Traditions, Old & New

Today is, for many of us, Ash Wednesday. Depending on your particular tradition, it might mean anything from the day to recover from Mardi Gras, to a day of fasting (Possibly following Shrove Tuesday pancakes last night!) to solemn church services, marked with something I wouldn’t personally have named imposition of ashes on the first day of the Lenten season.

Frankly, these were not traditions I was raised with in what used to be the old Southern Presbyterian Church. And, for many years, now, Ash Wednesday has reminded me of sugar bowls.

I can see the question marks sprouting over your head! It happened like this.

There I was, in the first church I served, in a tiny southern town, when Ash Wednesday rolled around for the first time. My immediate question had to do with where the ashes came from. Historically, the answer is that they come from the palm fronds from the prior year’s Palm Sunday service which were carefully saved, dried, and burned to make, well, ashes.

All interesting in theory, but what if your current church hadn’t observed Palm Sunday last year???

Answer: a sandwich bag full of ashes from the fireplace of my colleague in ministry who served the “big” church up town.

Next problem: What to put the ashes in for the service?

For this I turned to the source of all liturgical answers, the Cokesbury catalog. There the answer was something called an ash pyx which they were oh, so happy to sell me and deliver.

You guessed it. Lots of money! And a glimmer of inspiration. You see, the ash pyx in the catalog looked surprisingly like the silver plated sugar bowl in a tea set I won once upon a time at a dog show.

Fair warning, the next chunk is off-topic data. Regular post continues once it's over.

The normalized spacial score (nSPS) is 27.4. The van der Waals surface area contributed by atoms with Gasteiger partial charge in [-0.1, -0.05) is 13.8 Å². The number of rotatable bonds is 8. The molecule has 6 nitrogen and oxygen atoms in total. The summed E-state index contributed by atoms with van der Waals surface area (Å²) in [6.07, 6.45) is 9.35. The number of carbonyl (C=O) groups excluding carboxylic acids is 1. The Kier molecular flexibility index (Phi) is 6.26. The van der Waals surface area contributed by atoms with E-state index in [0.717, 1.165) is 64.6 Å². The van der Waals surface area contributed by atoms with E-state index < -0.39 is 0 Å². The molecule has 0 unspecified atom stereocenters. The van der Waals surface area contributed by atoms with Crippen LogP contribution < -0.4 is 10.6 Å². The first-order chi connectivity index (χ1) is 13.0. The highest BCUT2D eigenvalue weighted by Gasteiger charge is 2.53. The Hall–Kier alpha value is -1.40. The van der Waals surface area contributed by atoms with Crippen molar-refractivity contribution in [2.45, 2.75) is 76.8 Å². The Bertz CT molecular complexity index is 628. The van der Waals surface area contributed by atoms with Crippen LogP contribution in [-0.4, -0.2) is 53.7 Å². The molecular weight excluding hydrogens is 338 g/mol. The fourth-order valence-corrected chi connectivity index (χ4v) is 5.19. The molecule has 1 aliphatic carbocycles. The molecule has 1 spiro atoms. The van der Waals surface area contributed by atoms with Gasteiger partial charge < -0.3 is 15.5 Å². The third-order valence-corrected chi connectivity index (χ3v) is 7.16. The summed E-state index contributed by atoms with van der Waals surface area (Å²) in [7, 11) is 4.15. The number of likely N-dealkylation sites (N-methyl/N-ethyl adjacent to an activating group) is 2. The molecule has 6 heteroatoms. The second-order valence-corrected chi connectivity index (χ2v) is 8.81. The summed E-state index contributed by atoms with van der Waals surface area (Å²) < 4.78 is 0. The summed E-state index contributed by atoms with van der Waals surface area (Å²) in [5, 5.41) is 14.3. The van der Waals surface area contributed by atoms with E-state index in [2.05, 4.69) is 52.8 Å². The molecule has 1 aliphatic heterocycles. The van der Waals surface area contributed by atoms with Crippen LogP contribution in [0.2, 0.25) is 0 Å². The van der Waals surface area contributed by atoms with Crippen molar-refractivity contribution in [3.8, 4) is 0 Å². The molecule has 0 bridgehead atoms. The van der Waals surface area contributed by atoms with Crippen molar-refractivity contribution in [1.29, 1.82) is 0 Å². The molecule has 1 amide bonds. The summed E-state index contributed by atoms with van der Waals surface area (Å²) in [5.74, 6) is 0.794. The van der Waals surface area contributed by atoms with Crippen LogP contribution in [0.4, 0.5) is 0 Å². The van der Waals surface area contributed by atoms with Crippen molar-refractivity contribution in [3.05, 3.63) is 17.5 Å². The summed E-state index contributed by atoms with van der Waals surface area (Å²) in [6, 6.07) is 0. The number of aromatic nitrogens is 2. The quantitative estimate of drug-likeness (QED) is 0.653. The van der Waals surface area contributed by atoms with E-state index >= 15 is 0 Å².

Problem solved! Somehow, we made it through the service and all the “Why?” questions that went with it.

Frankly, I still have a few “Why?” questions about the season of Lent which involves the weeks prior to Easter.

The oldest traditions are all about sacrifice and denial. Put most simply, one gives something up during Lent as a remembrance of the sacrifice Jesus made.

Lately, though, I’ve come to think of Lent as a time to add something to life. Something that allows us to live more fully in love and joy, which is, I suspect, more what Jesus had in mind.

One of my favorite examples came to me in the words of the wildly wondrous artist and author, Susan Ariel Rainbow Kennedy, known to many, many of us as SARK, who talks about radical self care. 

The details of such a spirit of care would, undoubtedly, be different for each of us. I began today with a bunch of fasting (!) lab work and a curious procedure known as a ginger compress designed to encourage my adrenal glands to do their jobs a bit better.